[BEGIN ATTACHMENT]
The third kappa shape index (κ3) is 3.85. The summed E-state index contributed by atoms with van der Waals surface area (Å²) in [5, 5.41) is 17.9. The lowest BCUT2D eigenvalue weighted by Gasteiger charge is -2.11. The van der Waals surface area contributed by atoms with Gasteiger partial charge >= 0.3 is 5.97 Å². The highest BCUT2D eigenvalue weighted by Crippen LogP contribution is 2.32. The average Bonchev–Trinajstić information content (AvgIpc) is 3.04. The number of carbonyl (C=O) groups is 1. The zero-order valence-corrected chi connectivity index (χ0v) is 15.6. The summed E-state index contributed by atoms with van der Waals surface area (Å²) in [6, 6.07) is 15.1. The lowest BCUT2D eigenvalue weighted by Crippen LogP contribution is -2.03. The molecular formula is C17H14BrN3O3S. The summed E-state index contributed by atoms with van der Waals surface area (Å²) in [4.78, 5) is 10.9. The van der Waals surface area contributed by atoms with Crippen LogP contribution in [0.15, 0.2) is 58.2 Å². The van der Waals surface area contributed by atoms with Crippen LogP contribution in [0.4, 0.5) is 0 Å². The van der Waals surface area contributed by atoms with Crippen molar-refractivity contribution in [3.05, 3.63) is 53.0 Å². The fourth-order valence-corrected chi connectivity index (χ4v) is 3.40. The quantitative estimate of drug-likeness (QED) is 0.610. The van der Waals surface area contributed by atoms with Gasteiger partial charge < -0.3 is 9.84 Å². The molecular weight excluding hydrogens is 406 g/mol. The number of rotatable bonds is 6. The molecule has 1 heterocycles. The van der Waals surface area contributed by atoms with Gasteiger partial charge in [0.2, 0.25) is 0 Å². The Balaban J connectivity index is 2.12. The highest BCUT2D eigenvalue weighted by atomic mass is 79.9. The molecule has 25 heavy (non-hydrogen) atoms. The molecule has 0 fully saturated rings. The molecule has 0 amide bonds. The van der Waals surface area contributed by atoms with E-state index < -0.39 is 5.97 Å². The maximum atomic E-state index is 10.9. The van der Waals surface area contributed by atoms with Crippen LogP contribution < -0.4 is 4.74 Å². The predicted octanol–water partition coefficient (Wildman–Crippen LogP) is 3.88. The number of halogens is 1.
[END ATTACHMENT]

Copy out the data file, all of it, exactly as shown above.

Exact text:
The third kappa shape index (κ3) is 3.85. The summed E-state index contributed by atoms with van der Waals surface area (Å²) in [5, 5.41) is 17.9. The lowest BCUT2D eigenvalue weighted by Gasteiger charge is -2.11. The van der Waals surface area contributed by atoms with Gasteiger partial charge >= 0.3 is 5.97 Å². The highest BCUT2D eigenvalue weighted by Crippen LogP contribution is 2.32. The average Bonchev–Trinajstić information content (AvgIpc) is 3.04. The number of carbonyl (C=O) groups is 1. The zero-order valence-corrected chi connectivity index (χ0v) is 15.6. The summed E-state index contributed by atoms with van der Waals surface area (Å²) in [6, 6.07) is 15.1. The lowest BCUT2D eigenvalue weighted by Crippen LogP contribution is -2.03. The molecular formula is C17H14BrN3O3S. The summed E-state index contributed by atoms with van der Waals surface area (Å²) in [4.78, 5) is 10.9. The van der Waals surface area contributed by atoms with Crippen LogP contribution in [0.15, 0.2) is 58.2 Å². The van der Waals surface area contributed by atoms with Crippen LogP contribution in [0.4, 0.5) is 0 Å². The van der Waals surface area contributed by atoms with Crippen molar-refractivity contribution in [3.05, 3.63) is 53.0 Å². The fourth-order valence-corrected chi connectivity index (χ4v) is 3.40. The quantitative estimate of drug-likeness (QED) is 0.610. The van der Waals surface area contributed by atoms with Gasteiger partial charge < -0.3 is 9.84 Å². The molecular weight excluding hydrogens is 406 g/mol. The number of rotatable bonds is 6. The molecule has 1 heterocycles. The van der Waals surface area contributed by atoms with Gasteiger partial charge in [0.2, 0.25) is 0 Å². The Balaban J connectivity index is 2.12. The highest BCUT2D eigenvalue weighted by atomic mass is 79.9. The molecule has 25 heavy (non-hydrogen) atoms. The molecule has 0 fully saturated rings. The molecule has 0 amide bonds. The van der Waals surface area contributed by atoms with E-state index < -0.39 is 5.97 Å². The maximum atomic E-state index is 10.9. The van der Waals surface area contributed by atoms with Crippen LogP contribution < -0.4 is 4.74 Å². The predicted octanol–water partition coefficient (Wildman–Crippen LogP) is 3.88. The number of halogens is 1.